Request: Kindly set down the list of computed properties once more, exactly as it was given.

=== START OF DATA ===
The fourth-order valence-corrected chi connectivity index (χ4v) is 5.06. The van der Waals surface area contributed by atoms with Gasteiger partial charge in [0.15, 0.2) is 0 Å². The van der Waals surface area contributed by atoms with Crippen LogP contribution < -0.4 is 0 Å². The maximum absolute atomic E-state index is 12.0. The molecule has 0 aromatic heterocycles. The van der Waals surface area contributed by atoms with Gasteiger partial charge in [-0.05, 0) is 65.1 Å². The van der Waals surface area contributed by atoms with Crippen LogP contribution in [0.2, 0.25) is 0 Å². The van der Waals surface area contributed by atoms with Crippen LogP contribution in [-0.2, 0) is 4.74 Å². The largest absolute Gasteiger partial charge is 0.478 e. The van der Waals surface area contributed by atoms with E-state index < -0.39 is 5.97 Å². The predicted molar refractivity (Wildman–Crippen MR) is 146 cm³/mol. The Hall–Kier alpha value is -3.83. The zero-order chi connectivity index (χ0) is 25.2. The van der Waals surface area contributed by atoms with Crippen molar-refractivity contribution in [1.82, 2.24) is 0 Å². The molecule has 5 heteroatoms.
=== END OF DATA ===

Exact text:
The fourth-order valence-corrected chi connectivity index (χ4v) is 5.06. The van der Waals surface area contributed by atoms with Gasteiger partial charge in [0.15, 0.2) is 0 Å². The van der Waals surface area contributed by atoms with Crippen LogP contribution < -0.4 is 0 Å². The maximum absolute atomic E-state index is 12.0. The molecule has 0 aromatic heterocycles. The van der Waals surface area contributed by atoms with Gasteiger partial charge in [-0.05, 0) is 65.1 Å². The van der Waals surface area contributed by atoms with Crippen LogP contribution in [0.2, 0.25) is 0 Å². The van der Waals surface area contributed by atoms with Crippen LogP contribution in [-0.2, 0) is 4.74 Å². The largest absolute Gasteiger partial charge is 0.478 e. The van der Waals surface area contributed by atoms with E-state index < -0.39 is 5.97 Å². The predicted molar refractivity (Wildman–Crippen MR) is 146 cm³/mol. The Hall–Kier alpha value is -3.83. The zero-order chi connectivity index (χ0) is 25.2. The van der Waals surface area contributed by atoms with Crippen molar-refractivity contribution in [1.82, 2.24) is 0 Å². The molecule has 5 heteroatoms.